There’s a long established adage in professional wrestling of ‘never saying never’, one which is especially true of retirement. The hardest part of retiring for wrestlers tends to be honouring the decision. Countless veterans have called it a day, only to reverse that years, months or weeks later.
Hardcore legend Terry Funk initially wrapped up his career in 1983 at the age of 39. He subsequently reneged on his vow a few months later and proceeded to repeat the pattern over the course of the next three decades. Now 72, Funk claimed that he was finished for good when announcing his latest farewell late last year. Most greeted the news with a large dollop of salt.
Funk previously stated that he would never truly retire. Despite brutalising his body over a sustained period and suffering multiple ghastly injuries, Funk couldn’t drag himself away. Funk’s ilk are essentially replicated in Darren Aronofsky’s Oscar nominated film The Wrestler, in which Mickey Rourke’s character Randy ‘The Ram’ Robinson fails to summon to strength to just say no.
Where Funk differs from Robinson is in monetary terms. Whereas Robinson earned precious little, Funk acquired a healthy sum of money from his career – more than enough to vacate the business comfortably. It wasn’t just that he was a glutton for punishment though, but largely that he had no concept of what to do with his life other than than take bumps and bruises in spandex.
In a way, football management shares one commonality with the squared circle: most who choose it as a profession struggle to move on when their peak days have sailed by and often aren’t sure how to occupy time outside of the dugout.
Recently, a few of English football’s venerable managers returned to the game in some capacity. Harry Redknapp took charge of Championship strugglers Birmingham City, his reasoning being mostly to escape sitting around his house doing precious little. Former England boss Roy Hodgson slotted into an advisory role with Melbourne City, while Neil Warnock – a man who in 2007 suggested that Sheffield United would be his last job in football – filled the vacancy at Cardiff City nine years later.
All of these men have comfortably earned enough money to live a life of tranquility on the golf course or curled up adjacent to a swimming pool. But something, deep down, lures them back. Whether it’s boredom, ego or a bit of both, invariably football men stay invested. Like the much parroted line uttered by Michael Corleone in the Godfather 3, “just when I thought I was out, they pull me back in.”
This week Sam Allardyce departed Crystal Palace, only two days removed from steering them to Premier League safety. The news came as a shock to supporters and owner Steve Parish, for whom discussions over next season were next on the agenda. But Allardyce seemed steadfast.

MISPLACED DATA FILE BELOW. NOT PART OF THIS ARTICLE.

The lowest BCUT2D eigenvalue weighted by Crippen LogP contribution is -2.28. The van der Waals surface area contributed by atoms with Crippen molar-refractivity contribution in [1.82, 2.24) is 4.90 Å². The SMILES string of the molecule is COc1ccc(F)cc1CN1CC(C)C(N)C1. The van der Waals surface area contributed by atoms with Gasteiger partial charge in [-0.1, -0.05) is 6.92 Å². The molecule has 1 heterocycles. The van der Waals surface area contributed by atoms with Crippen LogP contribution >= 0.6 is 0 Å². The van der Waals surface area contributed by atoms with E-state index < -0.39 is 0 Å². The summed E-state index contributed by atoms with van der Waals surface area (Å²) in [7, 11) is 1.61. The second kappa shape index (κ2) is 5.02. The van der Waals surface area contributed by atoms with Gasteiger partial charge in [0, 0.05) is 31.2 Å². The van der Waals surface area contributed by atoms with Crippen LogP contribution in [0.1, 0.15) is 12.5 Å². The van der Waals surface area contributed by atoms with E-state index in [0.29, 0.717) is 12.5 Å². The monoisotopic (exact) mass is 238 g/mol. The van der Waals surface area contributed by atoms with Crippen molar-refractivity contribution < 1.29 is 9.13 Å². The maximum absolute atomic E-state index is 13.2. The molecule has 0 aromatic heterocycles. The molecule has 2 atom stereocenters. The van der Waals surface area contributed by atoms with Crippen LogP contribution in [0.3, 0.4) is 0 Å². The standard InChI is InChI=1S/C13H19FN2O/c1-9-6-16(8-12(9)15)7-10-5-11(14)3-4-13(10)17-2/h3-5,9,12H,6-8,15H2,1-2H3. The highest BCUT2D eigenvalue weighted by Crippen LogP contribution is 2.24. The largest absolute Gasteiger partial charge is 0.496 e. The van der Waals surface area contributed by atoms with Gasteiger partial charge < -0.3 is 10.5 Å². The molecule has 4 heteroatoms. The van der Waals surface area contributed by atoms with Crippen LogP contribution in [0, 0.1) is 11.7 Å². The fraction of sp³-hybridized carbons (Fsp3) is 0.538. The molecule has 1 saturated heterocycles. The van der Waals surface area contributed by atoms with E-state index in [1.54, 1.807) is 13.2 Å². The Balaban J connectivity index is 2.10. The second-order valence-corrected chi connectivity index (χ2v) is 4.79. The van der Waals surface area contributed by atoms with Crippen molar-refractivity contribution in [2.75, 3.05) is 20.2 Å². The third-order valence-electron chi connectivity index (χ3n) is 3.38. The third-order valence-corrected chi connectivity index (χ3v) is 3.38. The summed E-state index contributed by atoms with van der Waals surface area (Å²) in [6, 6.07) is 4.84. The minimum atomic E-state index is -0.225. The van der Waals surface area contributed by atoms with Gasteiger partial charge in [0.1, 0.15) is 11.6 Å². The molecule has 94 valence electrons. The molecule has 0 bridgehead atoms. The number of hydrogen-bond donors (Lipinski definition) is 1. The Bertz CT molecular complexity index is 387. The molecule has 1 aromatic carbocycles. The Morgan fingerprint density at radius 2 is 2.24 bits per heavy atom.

“In some ways this has been a very difficult decision to make, but in others it has been a simple one,” he said on Tuesday. “I want to be able to savour life while I’m still relatively young and when I’m still relatively healthy enough to do all the things I want to do, like travel and spend more time with my family and grandchildren without the huge pressure that comes with being a football manager. I have no ambitions to take another job.”
One must admire Allardyce’s honesty and his logic is sound. As he alluded to in his statement, Palace was an opportunity to finish on a high and somewhat undo the mortifying and abrupt end to his England tenure. While that may never be fully erased, Allardyce once again proved his aptitude as a firefighter
at Selhurst Park. The Eagles scored impressive victories against Chelsea, Liverpool and Arsenal and thrashed Hull City 4-0 to retain top flight status a fortnight ago.
In spite of those pleasurable moments, from afar Allardyce seemed muted and lacking his usual energy. There were fewer displays of hubris in his post-match press conferences and he was more subdued on the sideline. Perhaps it was a consequence of his lifetime dream ending in acrimony or just an indication of where his priorities now lie, but Allarcye’s fire and sparkle had extinguished.
We can only take the 62 year-old on his word and he gives the impression of someone happy with his lot. Fast forward six months though and it’s tempting to suggest that Allardyce might regain his thirst. When the first Premier League managerial casualty arises, most would assume he will top the list of that embattled club. Much like Redknapp or Warnock, the idea of occasional punditry work and family time might satisfy him for a period, but the craving for the cut and thrust of Premier League football could still appeal to his inbuilt competitiveness.
It would be foolish to rule out an Allardyce comeback tour, especially when history has illustrated how difficult it is to find a state of contentment and stay away when there’s still obvious demand for your return. A desperate owner will press the panic button and beckon Big Sam in the near to distant future, it’s inevitable. Will he have the constitution to reject their advances?